With this third edition of the role-playing game, AEG celebrates the tenth anniversary of Rokugan and the world of "Legends of the Five Rings", or L5R for short. What started as a collectible trading card game became a popular RPG in 1996. There were many events in ten years, a miniatures-based game (Clan War), a second edition of the RPG, a d20 version (Oriental Adventures), not to mention license deals going back and forth, and of course changes in personnel.
The original RPG, created by John Wick, used an elegant and simple rolling system: roll a number of 10-sided dice equal to your Attribute score plus your related Skill score; keep a number of dice equal to your trait, trying to assemble a number equal to or higher than the target number (by default, usually 15). For example, with an Agility of 3 and a Kenjutsu (swordsmanship) skill of 2, Yoko's player rolls 5 dice; they come up as 4, 9, 6, 2, 2. She keeps the three highest, leaving her with 9+6+4 = 19, a success for a default target of 15.
It was a good system, but after five years of supplements each adding a few new skills, a few new spells, a few optional rules, the game had become cluttered and contradictions were now rampant. In late 2001, AEG published a second edition of the game that changed the system considerably. Despite assurances that characters could pretty much convert straight across, players rapidly discovered that this was far from realistic. Between dissatisfaction from the old guard of players, and new converts generally opting for the d20 version of the setting, the second edition never gathered momentum.
But AEG published a third edition in 2005, returning to the original mechanics while fixing the numerous redundancies and contradictions. Moreover, this (magically) did not make all the sourcebooks previously published now obsolete. They should generally be usable with little work from the GM, so you don't end up feeling like you're just being gouged for more money. The lists of skills, spells, and advantages and disadvantages were considerably streamlined and point costs were adjusted to be more balanced. The main problem in the original system was the limited incentives to raising skills, since it was more point-efficient to raise your attributes and take a bunch of skills at low levels; this has been fixed by adding benefits to reaching higher ranks in skills.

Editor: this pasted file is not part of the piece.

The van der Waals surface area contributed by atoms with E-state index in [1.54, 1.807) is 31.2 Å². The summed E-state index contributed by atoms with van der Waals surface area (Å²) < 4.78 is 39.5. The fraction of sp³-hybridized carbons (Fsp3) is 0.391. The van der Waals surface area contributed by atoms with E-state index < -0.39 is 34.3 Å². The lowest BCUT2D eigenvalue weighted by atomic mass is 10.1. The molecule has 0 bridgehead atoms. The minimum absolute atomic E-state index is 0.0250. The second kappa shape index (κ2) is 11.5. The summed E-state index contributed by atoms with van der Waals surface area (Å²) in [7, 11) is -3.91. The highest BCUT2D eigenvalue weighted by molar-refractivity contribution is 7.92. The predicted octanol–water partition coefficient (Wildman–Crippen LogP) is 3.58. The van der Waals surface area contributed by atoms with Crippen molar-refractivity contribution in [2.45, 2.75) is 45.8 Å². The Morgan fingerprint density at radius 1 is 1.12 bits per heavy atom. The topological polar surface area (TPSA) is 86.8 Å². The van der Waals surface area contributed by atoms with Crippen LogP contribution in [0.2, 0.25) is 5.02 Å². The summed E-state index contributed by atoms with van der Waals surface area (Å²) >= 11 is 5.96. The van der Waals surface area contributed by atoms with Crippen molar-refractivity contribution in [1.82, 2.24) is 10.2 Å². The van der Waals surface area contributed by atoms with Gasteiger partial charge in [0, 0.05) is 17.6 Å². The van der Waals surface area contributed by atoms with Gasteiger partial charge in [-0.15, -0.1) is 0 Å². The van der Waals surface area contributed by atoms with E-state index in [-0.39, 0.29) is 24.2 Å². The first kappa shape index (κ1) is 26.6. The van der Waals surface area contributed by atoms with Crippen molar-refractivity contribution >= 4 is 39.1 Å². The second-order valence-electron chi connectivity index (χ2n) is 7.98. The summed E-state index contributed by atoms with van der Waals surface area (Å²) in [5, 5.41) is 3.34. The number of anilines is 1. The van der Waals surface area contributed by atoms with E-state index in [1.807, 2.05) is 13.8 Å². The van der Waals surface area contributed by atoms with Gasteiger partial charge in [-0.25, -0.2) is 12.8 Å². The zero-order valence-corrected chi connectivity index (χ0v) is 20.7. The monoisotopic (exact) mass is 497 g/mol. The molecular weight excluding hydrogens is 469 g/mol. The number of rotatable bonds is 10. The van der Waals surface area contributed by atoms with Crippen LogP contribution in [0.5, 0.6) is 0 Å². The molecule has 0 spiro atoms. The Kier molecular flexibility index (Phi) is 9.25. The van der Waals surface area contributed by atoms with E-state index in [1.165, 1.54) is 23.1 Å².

In addition, the writing team went above and beyond the minimum of just updating the contents of previous books, by including some of the more useful or interesting bits that until now had only been available in sourcebooks. In particular, each clan now offers not only a bushi (warrior) school and a shugenja (sorcerer) school, but also a courtier school and one specialist school (e.g., Hiruma scouts, Shosuro shinobi). Minor clans and their schools are covered in enough detail to make a starting character, as are monks and Dragon Tattooed Men. There are numerous new bits such as the Kata, which allow further customization of characters. And although there is a default time period within the overarching L5R timeline, suggestions are offered for setting the game in numerous other periods, along with guidelines of what mechanical effects this would have.
For sheer "meatyness" and quality of the writing, L5R 3rd Edition gives very good value. Editing seems to be above-average for an RPG product -- meaning I have not found typos on every page as I normally do; in fact I haven't spotted any yet. Presentation is also quite nice; while I was partial to the ink drawings of the original edition, this is a full-colour hardback book lavishly laid out and illustrated by quality artists.
Overall, one of the L5R line's top three products in terms of quality, and a book that respects the fans, new and old.